From left to right: Rachna Shah, KCD Worldwide; Sarah Rutson, Net-a-Porter; Katherine Zarrella, Fashion Unfiltered; Andrew Rosen, Theory; Gary Wassner, Hilldun Corporation
By: Kara Ladd
The framework was simple–50 speakers, over 500 attendees and 12 questions–but the content was relatively weighty. Simon Collin’s first Fashion Culture Design unconference proved to be a success as a crowd of industry trailblazers, global leaders, students, and teachers convened at Parsons School of Design to discuss key issues about the fashion industry at large. Subjects from sustainability and fashion week to social media and millennials were all discussed in an “unfiltered” environment. Unfiltered that is except when “swear words” such as disruption, influencers, or game changer were used on stage, a donation to MSF (Doctors Without Borders) was made.
One of the most intriguing conversations revolved around the structure and strategy behind fashion week–a hot topic of discussion lately with the release of CFDA and The Boston Consulting Group’s study. The fashion calendar is comprised of a heavy, labor-intensive schedule that exhausts designers to produce collections at a rapid rate of 5 times per year (Spring RTW, Fall RTW, Pre-Fall, Resort, and Couture). Today, a lot of designers are breaking the cycle and designing “buy now, wear now” collections. A lot of brands are experimenting with these new opportunities(to design on their own schedule) to figure the best way to sell to their target consumers. Furthermore, many designers are straying away from the extravagant runway show, opting for a more personal and intimate presentation. The industry is at a pivotal stage of transition and the need for organization, communication, and structure is paramount.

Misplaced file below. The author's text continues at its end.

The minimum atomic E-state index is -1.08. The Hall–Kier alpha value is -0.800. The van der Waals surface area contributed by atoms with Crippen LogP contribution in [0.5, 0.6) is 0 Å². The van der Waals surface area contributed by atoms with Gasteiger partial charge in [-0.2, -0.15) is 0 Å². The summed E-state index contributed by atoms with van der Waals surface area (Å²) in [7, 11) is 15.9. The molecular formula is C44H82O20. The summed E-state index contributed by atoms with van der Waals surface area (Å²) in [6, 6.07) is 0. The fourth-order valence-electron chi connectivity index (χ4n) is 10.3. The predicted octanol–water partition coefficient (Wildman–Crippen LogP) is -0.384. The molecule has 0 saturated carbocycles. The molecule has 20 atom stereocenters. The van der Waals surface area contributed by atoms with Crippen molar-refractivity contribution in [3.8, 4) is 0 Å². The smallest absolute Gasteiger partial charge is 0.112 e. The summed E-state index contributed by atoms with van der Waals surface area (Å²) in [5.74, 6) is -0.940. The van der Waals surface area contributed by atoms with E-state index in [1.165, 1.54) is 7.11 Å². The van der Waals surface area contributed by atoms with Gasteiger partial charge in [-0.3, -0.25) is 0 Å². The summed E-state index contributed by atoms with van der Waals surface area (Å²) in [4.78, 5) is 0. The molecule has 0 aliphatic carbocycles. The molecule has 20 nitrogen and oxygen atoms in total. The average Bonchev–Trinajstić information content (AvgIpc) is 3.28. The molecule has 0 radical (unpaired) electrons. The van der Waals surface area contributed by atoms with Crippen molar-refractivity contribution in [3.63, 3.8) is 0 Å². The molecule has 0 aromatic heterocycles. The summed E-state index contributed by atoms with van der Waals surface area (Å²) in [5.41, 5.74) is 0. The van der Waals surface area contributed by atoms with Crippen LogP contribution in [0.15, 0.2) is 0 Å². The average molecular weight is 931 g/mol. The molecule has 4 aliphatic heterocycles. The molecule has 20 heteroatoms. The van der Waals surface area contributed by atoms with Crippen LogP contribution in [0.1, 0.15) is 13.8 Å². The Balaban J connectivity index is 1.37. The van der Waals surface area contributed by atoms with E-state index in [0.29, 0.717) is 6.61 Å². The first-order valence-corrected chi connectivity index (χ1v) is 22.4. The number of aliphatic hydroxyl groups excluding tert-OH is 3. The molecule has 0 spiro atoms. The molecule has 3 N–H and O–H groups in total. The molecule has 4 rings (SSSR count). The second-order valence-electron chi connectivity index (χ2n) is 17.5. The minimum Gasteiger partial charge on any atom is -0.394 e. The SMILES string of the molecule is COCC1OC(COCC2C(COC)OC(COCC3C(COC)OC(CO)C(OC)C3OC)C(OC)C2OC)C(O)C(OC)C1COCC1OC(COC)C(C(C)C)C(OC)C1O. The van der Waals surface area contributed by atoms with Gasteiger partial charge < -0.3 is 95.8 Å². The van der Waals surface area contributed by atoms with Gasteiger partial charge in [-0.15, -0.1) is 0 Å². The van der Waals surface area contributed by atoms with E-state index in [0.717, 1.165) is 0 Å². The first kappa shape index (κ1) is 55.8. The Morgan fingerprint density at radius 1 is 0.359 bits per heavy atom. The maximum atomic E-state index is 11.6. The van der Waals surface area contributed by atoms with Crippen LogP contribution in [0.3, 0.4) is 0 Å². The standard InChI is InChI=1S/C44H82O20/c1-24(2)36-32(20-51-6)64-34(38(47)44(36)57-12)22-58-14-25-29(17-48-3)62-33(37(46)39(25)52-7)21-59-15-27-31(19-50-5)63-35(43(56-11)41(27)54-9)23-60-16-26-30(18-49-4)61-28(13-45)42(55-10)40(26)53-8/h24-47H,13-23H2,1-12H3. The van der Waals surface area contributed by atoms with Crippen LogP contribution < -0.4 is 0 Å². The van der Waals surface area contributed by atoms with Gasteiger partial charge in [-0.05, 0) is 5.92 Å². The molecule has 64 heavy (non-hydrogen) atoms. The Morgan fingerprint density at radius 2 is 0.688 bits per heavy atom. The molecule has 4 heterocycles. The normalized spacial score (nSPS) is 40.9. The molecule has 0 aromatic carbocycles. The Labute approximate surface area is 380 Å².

Innovation is at the core of resolving these issues and fashion tech apps such as Last Look can aid in the motion towards a more efficient fashion calendar. Brands such as Rebecca Minkoff, Tom Ford and Burberry have implemented a “see now, buy now” sales strategies where products are instantly available for sale once they hit the runway. Through Last Look images can be edited internally and approved quickly so they are readily available for the consumer to purchase on their website, social media or elsewhere. The industry is evolving, download Last Look and don’t get left behind.
One of the best parts of an engagement is shopping for the wedding accessories, of course. However, despite how much fun shopping for the “big day” can be, it can also be stressful. A bride has a lot of pressure to find flawless accessories that portray her unique style, beauty, and love. Hence why brides tend to bring their closest friends and family shopping to find the wedding dress and accessories of their dreams. The dress is always a showstopper and most of the time takes precedence, while the accessories are often left as the final touch like frosting on a cake.
Last Look is the quintessential platform for gaining feedback for small wedding details such as the bride’s shoes, bags, or jewelry. All of the accessories can be reviewed, discussed, and finally approved. The bride can easily keep photos confidential or tailored to a specific viewing party by strategically adding certain individuals to particular “projects” on the app. For example, the groom traditionally can not see the wedding dress, so he could only have access to projects such as the location or flowers.The separation of projects can be a huge organizational asset as there are so many tasks at hand when planning a wedding–large or small.
For the all of the brides who resonate with the roller coaster of emotions that comes with shopping for the perfect wedding accessories, we are here to help. Take the wedding planning one approval at a time with Last Look and keep reading for five chic, quirky, and covetable wedding accessories for the modern-day bride.